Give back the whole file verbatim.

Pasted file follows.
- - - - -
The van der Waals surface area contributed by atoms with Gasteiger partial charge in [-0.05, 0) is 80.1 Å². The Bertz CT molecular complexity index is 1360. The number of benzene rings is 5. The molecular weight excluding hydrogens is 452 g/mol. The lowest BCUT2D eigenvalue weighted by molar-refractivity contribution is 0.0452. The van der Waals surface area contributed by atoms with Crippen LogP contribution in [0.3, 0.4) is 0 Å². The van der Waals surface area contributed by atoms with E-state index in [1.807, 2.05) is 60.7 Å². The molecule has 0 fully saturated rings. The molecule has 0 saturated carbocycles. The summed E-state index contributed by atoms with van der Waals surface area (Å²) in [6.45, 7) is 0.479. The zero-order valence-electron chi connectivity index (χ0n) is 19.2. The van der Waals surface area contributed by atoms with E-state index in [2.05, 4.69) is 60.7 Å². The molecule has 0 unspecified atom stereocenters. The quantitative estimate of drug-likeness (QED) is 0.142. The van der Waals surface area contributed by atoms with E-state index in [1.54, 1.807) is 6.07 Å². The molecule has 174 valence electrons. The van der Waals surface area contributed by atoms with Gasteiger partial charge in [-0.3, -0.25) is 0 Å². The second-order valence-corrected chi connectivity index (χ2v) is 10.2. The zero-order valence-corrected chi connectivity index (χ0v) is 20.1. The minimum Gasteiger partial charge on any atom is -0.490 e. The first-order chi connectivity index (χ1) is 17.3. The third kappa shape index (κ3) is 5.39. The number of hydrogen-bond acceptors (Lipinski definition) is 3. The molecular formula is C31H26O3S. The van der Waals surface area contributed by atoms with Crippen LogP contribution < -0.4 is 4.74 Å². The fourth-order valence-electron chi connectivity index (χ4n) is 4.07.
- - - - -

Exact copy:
The van der Waals surface area contributed by atoms with Gasteiger partial charge in [-0.05, 0) is 80.1 Å². The Bertz CT molecular complexity index is 1360. The number of benzene rings is 5. The molecular weight excluding hydrogens is 452 g/mol. The lowest BCUT2D eigenvalue weighted by molar-refractivity contribution is 0.0452. The van der Waals surface area contributed by atoms with Crippen LogP contribution in [0.3, 0.4) is 0 Å². The van der Waals surface area contributed by atoms with E-state index in [1.807, 2.05) is 60.7 Å². The molecule has 0 fully saturated rings. The molecule has 0 saturated carbocycles. The summed E-state index contributed by atoms with van der Waals surface area (Å²) in [6.45, 7) is 0.479. The zero-order valence-electron chi connectivity index (χ0n) is 19.2. The van der Waals surface area contributed by atoms with E-state index in [2.05, 4.69) is 60.7 Å². The molecule has 0 unspecified atom stereocenters. The quantitative estimate of drug-likeness (QED) is 0.142. The van der Waals surface area contributed by atoms with E-state index in [1.54, 1.807) is 6.07 Å². The molecule has 174 valence electrons. The van der Waals surface area contributed by atoms with Gasteiger partial charge in [-0.3, -0.25) is 0 Å². The second-order valence-corrected chi connectivity index (χ2v) is 10.2. The zero-order valence-corrected chi connectivity index (χ0v) is 20.1. The minimum Gasteiger partial charge on any atom is -0.490 e. The first-order chi connectivity index (χ1) is 17.3. The third kappa shape index (κ3) is 5.39. The number of hydrogen-bond acceptors (Lipinski definition) is 3. The molecular formula is C31H26O3S. The van der Waals surface area contributed by atoms with Crippen LogP contribution < -0.4 is 4.74 Å². The fourth-order valence-electron chi connectivity index (χ4n) is 4.07.